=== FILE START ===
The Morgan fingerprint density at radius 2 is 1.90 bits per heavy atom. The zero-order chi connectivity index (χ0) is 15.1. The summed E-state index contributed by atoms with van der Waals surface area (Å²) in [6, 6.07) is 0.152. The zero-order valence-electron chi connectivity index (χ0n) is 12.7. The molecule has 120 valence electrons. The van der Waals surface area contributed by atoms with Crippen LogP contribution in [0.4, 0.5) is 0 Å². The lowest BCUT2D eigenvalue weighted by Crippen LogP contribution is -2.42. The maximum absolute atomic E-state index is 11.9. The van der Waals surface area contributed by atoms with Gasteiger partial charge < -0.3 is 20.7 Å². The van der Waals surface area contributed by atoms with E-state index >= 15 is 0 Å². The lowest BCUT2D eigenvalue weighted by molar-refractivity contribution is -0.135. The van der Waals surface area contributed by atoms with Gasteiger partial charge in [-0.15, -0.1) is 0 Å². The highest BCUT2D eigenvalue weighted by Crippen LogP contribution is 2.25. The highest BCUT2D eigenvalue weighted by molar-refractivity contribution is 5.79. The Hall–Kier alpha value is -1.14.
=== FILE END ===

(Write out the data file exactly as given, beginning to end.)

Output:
The Morgan fingerprint density at radius 2 is 1.90 bits per heavy atom. The zero-order chi connectivity index (χ0) is 15.1. The summed E-state index contributed by atoms with van der Waals surface area (Å²) in [6, 6.07) is 0.152. The zero-order valence-electron chi connectivity index (χ0n) is 12.7. The molecule has 120 valence electrons. The van der Waals surface area contributed by atoms with Crippen LogP contribution in [0.4, 0.5) is 0 Å². The lowest BCUT2D eigenvalue weighted by Crippen LogP contribution is -2.42. The maximum absolute atomic E-state index is 11.9. The van der Waals surface area contributed by atoms with Gasteiger partial charge < -0.3 is 20.7 Å². The van der Waals surface area contributed by atoms with E-state index >= 15 is 0 Å². The lowest BCUT2D eigenvalue weighted by molar-refractivity contribution is -0.135. The van der Waals surface area contributed by atoms with Gasteiger partial charge in [-0.15, -0.1) is 0 Å². The highest BCUT2D eigenvalue weighted by Crippen LogP contribution is 2.25. The highest BCUT2D eigenvalue weighted by molar-refractivity contribution is 5.79. The Hall–Kier alpha value is -1.14.